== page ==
Spotting and stalking is another option that works well both in the early and late season. This tactic is so effective because moose are on the move during the rut, as well as later in the year to feed on high-protein cereal crops when the temperature drops. They’ll cross vast open spaces of agricultural lands while travelling between the small islands of marshes and tree clumps scattered throughout the farmland.
Once you spot a bull, you usually have to move in closer for a shooting opportunity. If the moose is feeding in the open or on the edge of some trees, a true stalk must take place. Advance with the wind in your face, and where possible, keep some type of cover or terrain between you and the moose to remain hidden. If you’re forced to move toward the moose without any cover, move slowly. Quick actions will put bulls on high alert, but slow movements don’t seem to bother them.
When a bull is on the move, try to get in a position where you can ambush him or cut him off. Move quickly and always aim for a cut-off point well ahead of the moose. Bulls can cover a lot of ground in short order, even when walking slowly.
During midday, you can also try setting up a drive to push bulls out of any available cover, such as a stand of trees. Quietly position one or two hunters in hiding spots to watch over escape routes, then have other hunters walk through the cover to force the moose into the open. The pushers should walk into the wind, as the moose will also want to work into the wind. Unlike deer, which often circle around the pushers and run out the back door or sit tight, moose will typically trot out of the trees and into the open. Once clear of the trees, they’ll stop to look back to see what startled them, then slowly head toward another bedding area.
Farmland moose can be taken at both close range and long distances. Given a bull’s large size, it’s easy to judge how far away he is if he’s within 100 metres. If the bull is standing in a wide-open field with no reference points to help estimate the distance, however, it can be difficult to determine where to hold the crosshairs for a clean shot. In that case, you need a good rangefinder to help guarantee an ethical kill.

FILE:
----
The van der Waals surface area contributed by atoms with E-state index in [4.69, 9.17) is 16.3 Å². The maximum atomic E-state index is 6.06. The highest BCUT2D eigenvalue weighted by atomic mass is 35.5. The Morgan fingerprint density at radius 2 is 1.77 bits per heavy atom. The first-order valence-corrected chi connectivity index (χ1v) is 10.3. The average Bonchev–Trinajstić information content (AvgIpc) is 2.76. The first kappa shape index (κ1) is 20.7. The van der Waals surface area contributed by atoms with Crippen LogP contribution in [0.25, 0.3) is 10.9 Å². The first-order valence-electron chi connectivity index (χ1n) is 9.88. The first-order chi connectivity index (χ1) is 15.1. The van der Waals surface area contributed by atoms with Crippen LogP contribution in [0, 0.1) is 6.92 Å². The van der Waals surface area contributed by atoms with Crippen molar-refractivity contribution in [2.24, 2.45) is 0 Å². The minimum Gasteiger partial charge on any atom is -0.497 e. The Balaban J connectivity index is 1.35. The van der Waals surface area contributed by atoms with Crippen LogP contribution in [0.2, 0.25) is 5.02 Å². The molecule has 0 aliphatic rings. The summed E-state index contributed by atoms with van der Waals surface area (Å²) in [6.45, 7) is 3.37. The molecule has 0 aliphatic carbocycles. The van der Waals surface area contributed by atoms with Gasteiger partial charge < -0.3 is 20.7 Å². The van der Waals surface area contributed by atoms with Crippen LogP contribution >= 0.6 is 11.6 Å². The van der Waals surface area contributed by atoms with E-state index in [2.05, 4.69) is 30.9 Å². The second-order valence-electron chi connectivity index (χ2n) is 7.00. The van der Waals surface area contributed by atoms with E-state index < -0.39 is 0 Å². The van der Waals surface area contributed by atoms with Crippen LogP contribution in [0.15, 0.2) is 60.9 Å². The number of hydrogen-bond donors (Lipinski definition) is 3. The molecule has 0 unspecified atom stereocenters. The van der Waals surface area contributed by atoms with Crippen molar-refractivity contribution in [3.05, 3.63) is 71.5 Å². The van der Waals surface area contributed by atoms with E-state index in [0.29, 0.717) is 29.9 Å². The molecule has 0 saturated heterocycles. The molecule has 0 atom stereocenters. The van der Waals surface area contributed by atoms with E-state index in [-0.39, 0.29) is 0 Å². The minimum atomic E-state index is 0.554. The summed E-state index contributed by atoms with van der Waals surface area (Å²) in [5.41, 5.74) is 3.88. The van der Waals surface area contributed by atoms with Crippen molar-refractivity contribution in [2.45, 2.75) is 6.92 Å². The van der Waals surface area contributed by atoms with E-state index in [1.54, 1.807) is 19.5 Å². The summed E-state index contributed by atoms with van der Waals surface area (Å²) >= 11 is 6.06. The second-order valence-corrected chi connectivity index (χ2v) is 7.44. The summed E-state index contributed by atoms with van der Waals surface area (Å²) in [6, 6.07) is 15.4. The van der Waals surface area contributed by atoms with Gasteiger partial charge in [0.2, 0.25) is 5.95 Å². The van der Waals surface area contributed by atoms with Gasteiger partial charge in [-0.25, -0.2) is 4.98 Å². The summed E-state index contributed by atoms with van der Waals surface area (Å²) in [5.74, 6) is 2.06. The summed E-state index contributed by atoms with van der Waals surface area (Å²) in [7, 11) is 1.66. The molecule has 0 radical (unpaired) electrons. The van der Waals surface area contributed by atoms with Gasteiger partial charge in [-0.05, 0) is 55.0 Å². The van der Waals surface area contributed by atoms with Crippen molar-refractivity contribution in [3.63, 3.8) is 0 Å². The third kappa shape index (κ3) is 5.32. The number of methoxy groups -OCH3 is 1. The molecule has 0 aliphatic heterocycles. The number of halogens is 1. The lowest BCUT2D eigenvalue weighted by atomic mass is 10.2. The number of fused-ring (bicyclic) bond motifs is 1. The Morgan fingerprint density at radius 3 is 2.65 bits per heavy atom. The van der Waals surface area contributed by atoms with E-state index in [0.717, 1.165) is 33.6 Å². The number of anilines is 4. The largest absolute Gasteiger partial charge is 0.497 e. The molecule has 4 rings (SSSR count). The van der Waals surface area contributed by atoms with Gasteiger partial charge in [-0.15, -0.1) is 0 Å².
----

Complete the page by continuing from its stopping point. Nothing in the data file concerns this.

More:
Moose can be tough to bring down. For rifle hunting, I recommend using good-quality bonded bullets in calibres of .270 and up (above). They hold together on impact and provide maximum expansion, penetration and energy transfer at both long and short ranges. As for muzzleloader hunting, a 50-calibre rifle with 300-grain sabots (below) propelled by 150 grains of powder works well.
Although a bull moose is a big target, shooting sticks can also help guarantee an accurate shot in open farmland. They’re also good for resting your binoculars on when glassing open fields—and boosting your chances of taking a moose down on the farm.
Regina contributor Mike Hungle took his first farmland moose in 1989.
Down on the farm
Across Canada, moose inhabit pockets of prime cover in the midst of farmland—and that makes for a whole different kind of fall harvest
An early-season rainstorm had made most of the roads in my hunting area impassable, so I had to access the forest I wanted to hunt by walking across a series of large alfalfa fields. By morning’s end, however, it was clear the hunt was a bust, so I left the forest and headed back across the fields. That’s when I spotted a moose feeding on the alfalfa. Using some hay bales to conceal my approach, I soon harvested my first-ever farm country moose. That was almost 30 years ago, and since then, my friends and I have taken many nice moose in farmland environments (below).
Yes, that’s right, farmland.